• Os peroneum is an accessory bone (ossicle) located at the lateral side of the tarsal cuboid, proximal to the base of 5th metatarsal, commonly mistaken for a fracture

Clinical Features

Dancer or tuberosity (styloid) avulsion fracture

  • Most common fracture at base of 5th metatarsal
  • Sx often mild, patients usually present with sprained ankle complaint
  • Occurs due to forced inversion foot/ankle while in plantar flexion

Jones or metaphyseal-diaphyseal junction fracture

  • Second most common fracture at base of 5th metatarsal
  • Abrupt onset of lateral foot pain, with no prior history of pain at that site, suggests acute injury and helps distinguish from stress injury
  • Occurs due to sudden change in direction with heel off the ground
  • Edema & ecchymosis usually present, may not be able to bear weight

Diaphyseal stress fracture

  • Occurs through repetitive microtrauma, usually in younger athletes
  • Important to identify given propensity for delayed union and nonunion
  • Usually present with history of months of pain, which is more intense during exercise or weight-bearing
    • always ask about persistent pain prior to acute event to help distinguish worsening stress fracture from acute fracture

Differential Diagnosis

Foot and Toe Fractures

Hindfoot

Midfoot

Forefoot

Evaluation

Workup

  • Plain radiographs are usually adequate

Diagnosis

5th Metatarsal fracture types
Fractures of the fifth metatarsal base. Frontal radiograph (A) demonstrates fifth metatarsal base fractures based on location. Frontal radiograph (B) in a 24-year-old runner following inversion injury demonstrates an avulsion fracture of the fifth metatarsal base. Oblique radiograph (C) in an 11-year-old boy demonstrates an unfused fifth metatarsal base apophysis, a common fracture mimic.
Jones fracture. Transverse fracture 2 cm from the base of the fifth metatarsal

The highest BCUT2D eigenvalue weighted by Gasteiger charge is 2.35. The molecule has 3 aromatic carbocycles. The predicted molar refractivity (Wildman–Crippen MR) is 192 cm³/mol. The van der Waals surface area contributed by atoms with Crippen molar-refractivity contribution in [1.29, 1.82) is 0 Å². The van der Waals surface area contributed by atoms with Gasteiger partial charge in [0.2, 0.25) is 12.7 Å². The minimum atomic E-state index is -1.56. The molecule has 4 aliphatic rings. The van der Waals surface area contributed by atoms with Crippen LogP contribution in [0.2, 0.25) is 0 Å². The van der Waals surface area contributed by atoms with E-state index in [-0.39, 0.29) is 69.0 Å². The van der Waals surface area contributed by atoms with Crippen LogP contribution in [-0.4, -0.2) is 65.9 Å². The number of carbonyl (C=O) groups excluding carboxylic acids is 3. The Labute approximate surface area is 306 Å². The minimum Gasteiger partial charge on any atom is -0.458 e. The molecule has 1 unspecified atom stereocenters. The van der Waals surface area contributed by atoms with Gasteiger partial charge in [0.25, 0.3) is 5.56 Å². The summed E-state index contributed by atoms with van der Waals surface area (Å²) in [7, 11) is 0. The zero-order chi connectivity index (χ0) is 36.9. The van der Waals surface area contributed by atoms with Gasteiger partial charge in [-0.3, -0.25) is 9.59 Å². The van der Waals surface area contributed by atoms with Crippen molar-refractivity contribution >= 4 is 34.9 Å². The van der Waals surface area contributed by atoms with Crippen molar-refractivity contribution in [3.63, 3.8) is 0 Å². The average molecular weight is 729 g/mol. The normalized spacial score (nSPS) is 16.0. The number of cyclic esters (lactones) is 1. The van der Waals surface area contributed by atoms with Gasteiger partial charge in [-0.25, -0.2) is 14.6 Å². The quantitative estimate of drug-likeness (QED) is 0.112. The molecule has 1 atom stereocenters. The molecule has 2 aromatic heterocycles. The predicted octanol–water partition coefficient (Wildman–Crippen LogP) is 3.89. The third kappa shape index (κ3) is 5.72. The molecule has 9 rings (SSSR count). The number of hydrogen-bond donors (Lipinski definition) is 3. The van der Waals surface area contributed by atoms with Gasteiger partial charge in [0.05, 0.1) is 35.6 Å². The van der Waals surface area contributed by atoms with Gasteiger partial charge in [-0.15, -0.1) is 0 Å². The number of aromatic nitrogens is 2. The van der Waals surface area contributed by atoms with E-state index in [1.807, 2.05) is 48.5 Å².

• Must distinguish Jones fracture from diaphyseal stress freacture:
    • Acute fracture will have narrow fracture line that appears sharp, normal thin cortex adjacent to fracture, and normal intramedullary canal
    • Stress fracture will demonstrate cortical thickening near fracture line, older stress fracture will demonstrate widened fracture line and intramedullary sclerosis

Management & Disposition

Tuberosity (Styloid) Avulsion Fracture (Dancer’s or pseudo-Jones fracture)

Proximal to the more diaphyseal Jones fracture

  • Refer to ortho if > 3mm displacement
  • Nondisplaced fracture usually require only symptomatic treatment, RICE
  • Walking boot (casting rarely necessary) and weight-bearing as tolerated, follow up in 1 week

Jones Fracture (non-displaced)

  • Posterior Ankle Splint, strict NWB, RICE, ortho follow up in 3-5 days
  • 50% of Jones fracture treated conservatively may result in nonunion or re-fracture
  • Conservative treatment failure usually due to poor vascular supply of bone and premature return to weight-bearing

Diaphyseal Stress Fracture

  • Strict NWB short-leg cast, RICE
  • Ortho referral for all stress fractures

Traumatic Diaphyseal Fracture

  • Posterior Ankle Splint, NWB, RICE, ortho/podiatry follow up in 3-5 days
  • Dorsal or Plantar displacement >10% or 3-4mm may require reduction in ED or at referral clinic while lateral/medial displacement usually heal well without reduction

See Also

References

Video